The government must be honest with its citizens.  If the government cannot afford to pay full COLAs, it is better to indicate that upfront, rather than to try to fool individuals as to the actual level of inflation they have to overcome in order to maintain their living standards.  Cutting benefits by stealth and deceit may be politically expedient for the miscreants playing this game, but it is utterly unconscionable. 

Beyond the damage caused by the C-CPI not reflecting out-of-pocket costs, and no longer measuring the cost of living of maintaining a constant standard of living (see Commentary No. 489 and the Public Comment on Inflation), the C-CPI further is not a practical measure for being used as a COLA measure.  Discussed in Commentary No. 505, the setting of a final C-CPI inflation rate for a given period cannot be published within two years, not timely-enough to make it feasible as a COLA factor.

February 2013 Consumer Price Index.  Boosted by a jump in gasoline prices, the seasonally-adjusted headline CPI-U rose by 0.68% for the month, following an “unchanged” 0.03% increase in January.  Year-to-year, unadjusted CPI-U inflation rose to a four-month high of 1.98% in February, from a 1.59% year-to-year pace in January.

The February headline CPI-W rose by 0.81% for the month, following an “unchanged” 0.04% monthly decline in January.  Unadjusted, year-to-year CPI-W inflation was 1.94% in February, up from a 1.48% annual rate in January.

Initial reporting of year-to-year inflation for the February C-CPI-U was 1.80%, versus a 1.46% annual gain in January. 

Adjusted to pre-Clinton methodologies—the ShadowStats-Alternate Consumer Inflation Measure (1990-based)—annual CPI inflation was roughly 5.4% in February 2013, versus 5.1% in January.  The ShadowStats-Alternate Consumer Inflation Measure (1980-Based), rose to about 9.6% in February, versus an annual inflation rate of 9.2% in January.

February 2013 Producer Price Index.  The headline finished-goods PPI for February 2013 rose by 0.66%, dominated by higher energy costs.  That followed a January headline gain of 0.20%.  The rounded 0.7% seasonally-adjusted February finished goods gain reflected a 3.0% month-to-month increase in finished energy goods, partially offset by a 0.5% decline in food prices, plus an adjusted 0.2% gain in “core” inflation.

“Core” Inflation.  “Core” CPI-U inflation (net of food and energy inflation), unadjusted and year-to-year, rose to 2.00% in February, versus 1.93% in January.  Movement in the core-CPI continued to diverge from that of the core-PPI, which, unadjusted, was up year-to-year by 1.71% in February, versus 1.77% in January.  A comparison of core PPI with core CPI-U year-to-year growth is shown in the following graph.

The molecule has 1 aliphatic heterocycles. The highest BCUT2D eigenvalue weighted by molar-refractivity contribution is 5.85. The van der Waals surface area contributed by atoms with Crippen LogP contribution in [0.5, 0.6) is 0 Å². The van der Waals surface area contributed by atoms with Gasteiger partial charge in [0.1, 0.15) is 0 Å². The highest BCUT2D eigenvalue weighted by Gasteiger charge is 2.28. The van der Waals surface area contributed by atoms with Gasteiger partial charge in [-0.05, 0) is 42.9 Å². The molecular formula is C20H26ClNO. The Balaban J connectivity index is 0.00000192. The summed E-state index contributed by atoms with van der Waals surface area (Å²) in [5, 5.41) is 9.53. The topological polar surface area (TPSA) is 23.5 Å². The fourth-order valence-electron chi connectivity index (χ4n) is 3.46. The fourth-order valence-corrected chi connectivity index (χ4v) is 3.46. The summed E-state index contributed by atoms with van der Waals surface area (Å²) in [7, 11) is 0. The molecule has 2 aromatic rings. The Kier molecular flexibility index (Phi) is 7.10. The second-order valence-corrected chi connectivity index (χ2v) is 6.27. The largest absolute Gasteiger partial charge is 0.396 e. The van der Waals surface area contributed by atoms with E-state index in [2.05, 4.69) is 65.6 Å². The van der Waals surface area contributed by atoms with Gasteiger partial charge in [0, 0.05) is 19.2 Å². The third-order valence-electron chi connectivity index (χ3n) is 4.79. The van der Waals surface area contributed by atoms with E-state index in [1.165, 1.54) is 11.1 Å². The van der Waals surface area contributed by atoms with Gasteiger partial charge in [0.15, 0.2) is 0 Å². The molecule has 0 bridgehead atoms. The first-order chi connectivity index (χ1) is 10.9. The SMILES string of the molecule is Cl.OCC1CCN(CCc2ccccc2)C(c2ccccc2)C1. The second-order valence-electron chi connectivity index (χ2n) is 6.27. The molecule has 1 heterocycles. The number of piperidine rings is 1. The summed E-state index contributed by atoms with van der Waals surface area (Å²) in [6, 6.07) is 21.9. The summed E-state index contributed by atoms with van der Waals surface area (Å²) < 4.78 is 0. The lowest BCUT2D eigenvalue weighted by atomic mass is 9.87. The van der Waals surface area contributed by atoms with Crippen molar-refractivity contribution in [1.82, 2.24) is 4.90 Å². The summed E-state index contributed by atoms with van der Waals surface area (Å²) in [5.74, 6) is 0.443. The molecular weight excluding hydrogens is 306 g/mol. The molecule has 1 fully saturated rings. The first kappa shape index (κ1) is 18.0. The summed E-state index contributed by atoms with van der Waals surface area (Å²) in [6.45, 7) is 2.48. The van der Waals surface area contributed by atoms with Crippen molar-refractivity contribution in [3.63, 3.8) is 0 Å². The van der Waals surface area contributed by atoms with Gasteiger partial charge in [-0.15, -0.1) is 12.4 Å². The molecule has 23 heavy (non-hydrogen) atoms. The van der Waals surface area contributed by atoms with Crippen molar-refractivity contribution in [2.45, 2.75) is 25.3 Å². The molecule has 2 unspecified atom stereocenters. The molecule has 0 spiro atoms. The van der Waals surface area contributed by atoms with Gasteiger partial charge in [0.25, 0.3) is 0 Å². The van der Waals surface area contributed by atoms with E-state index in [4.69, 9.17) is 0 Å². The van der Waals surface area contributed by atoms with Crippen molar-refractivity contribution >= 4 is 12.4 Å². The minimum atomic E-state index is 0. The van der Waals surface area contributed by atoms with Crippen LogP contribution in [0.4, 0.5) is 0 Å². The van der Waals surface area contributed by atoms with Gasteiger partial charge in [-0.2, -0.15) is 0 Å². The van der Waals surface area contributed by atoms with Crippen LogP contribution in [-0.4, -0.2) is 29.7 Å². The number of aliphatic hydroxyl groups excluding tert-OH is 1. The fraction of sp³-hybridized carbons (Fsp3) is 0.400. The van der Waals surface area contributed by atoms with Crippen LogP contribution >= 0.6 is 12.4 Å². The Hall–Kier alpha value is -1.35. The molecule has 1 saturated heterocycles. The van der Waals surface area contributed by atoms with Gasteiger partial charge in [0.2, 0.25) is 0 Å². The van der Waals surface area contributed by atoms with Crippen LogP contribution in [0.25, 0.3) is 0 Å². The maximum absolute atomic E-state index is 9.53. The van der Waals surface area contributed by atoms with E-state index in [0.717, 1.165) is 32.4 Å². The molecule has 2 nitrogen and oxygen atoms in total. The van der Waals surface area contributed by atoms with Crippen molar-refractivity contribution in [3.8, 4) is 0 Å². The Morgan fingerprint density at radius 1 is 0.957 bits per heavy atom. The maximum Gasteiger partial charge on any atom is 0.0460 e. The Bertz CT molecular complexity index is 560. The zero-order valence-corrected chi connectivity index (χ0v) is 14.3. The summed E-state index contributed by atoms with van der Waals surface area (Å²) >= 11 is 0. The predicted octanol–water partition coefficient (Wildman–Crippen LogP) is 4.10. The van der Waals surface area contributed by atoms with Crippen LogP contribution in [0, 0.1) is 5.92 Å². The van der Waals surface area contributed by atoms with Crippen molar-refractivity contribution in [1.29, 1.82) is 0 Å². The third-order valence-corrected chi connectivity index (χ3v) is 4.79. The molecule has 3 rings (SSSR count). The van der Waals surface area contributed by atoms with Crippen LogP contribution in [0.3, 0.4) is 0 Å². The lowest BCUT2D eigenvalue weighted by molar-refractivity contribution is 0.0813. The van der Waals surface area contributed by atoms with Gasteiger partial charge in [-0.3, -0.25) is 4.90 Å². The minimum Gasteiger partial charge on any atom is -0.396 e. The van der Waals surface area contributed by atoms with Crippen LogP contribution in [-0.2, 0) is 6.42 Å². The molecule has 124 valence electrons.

February 2013 Real (Inflation-Adjusted) Retail Sales.  The bulk of February’s 1.06% monthly surge in nominal (not-adjusted-for-inflation) retail sales was from rising prices.  Based on the February CPI-U estimate, inflation- and seasonally-adjusted real retail sales gained 0.37% in February, versus a monthly real increase of 0.19% in January.  Year-to-year, real retail sales rose at an annual pace 2.59%, versus a downwardly-revised 2.58% in January.  Both the February and January 2013 annual growth rates were at levels that would generate a reliable signal of pending recession, during normal economic times.  In the current circumstance, that suggests a pending intensification of the ongoing general downturn.

The first graph following reflects official real retail sales reporting, which, at least temporarily, has regained its pre-recession level.  That pattern does not hold, however, if the series is corrected for understated inflation, as shown in the second graph. Corrected for the use of understated inflation rates used in the economic deflation process, a renewed downturn in activity—following an extended period of low-level stagnation—actually began in second- or third-quarter 2012.

Corrected Retail Sales.  The first graph reflects real retail sales as reported by the St. Louis Fed, deflated by the CPI-U, but it is indexed to January 2000 = 100.  The CPI-U, however, understates inflation (see the Public Comment on Inflation), with the effect of overstating inflation-adjusted growth.

Instead of being deflated by the CPI-U, the “corrected” real retail numbers in the second graph use the ShadowStats-Alternate Inflation Measure (1990-Base) for deflation.  As discussed in Hyperinflation 2012 and Special Commentary (No. 485), with the higher inflation of the ShadowStats measure, the revamped numbers show a pattern of plunge and stagnation.  The recent topping-out process now has reverted to renewed decline, as of second-quarter 2012, in a series that had been bottom-bouncing along a low-level plateau of economic activity, following the economic collapse of 2006 into 2009.  The two retail sales charts are indexed to a consistent scale.

February 2013 Real (Inflation-Adjusted) Average Weekly Earnings.  Coincident with the CPI release, the Bureau of Labor Statistics (BLS) published real average weekly earnings for February.  The production and nonsupervisory employees series showed that seasonally-adjusted, real average hourly earnings (deflated by the CPI-W) plunged by 0.6% in February 2013, having gained 0.3% in January, but that did not translate into a headline decline in real average weekly earnings, since a headline 0.6% jump in February’s weekly hours offset the wage decline. 

Accordingly, headline, real average weekly earnings were unchanged for the month of February, against an unrevised “unchanged” estimate for January.  Unadjusted and year-to-year, February 2013 real earnings gained by 0.1%, versus a revised annual decline of 0.1% (previously a drop of 0.1% in January).

In the following graph, the red line reflects the earnings series as officially deflated by the BLS.  As the inflation-depressing methodologies of the 1990s began to kick-in, the artificially-weakened CPI-W (also used in Social Security cost-of-living adjustments) helped to prop up the reported real earnings.  Official real earnings today still have not recovered their inflation-adjusted levels of the early-1970s, and, at best, have been flat for the last decade.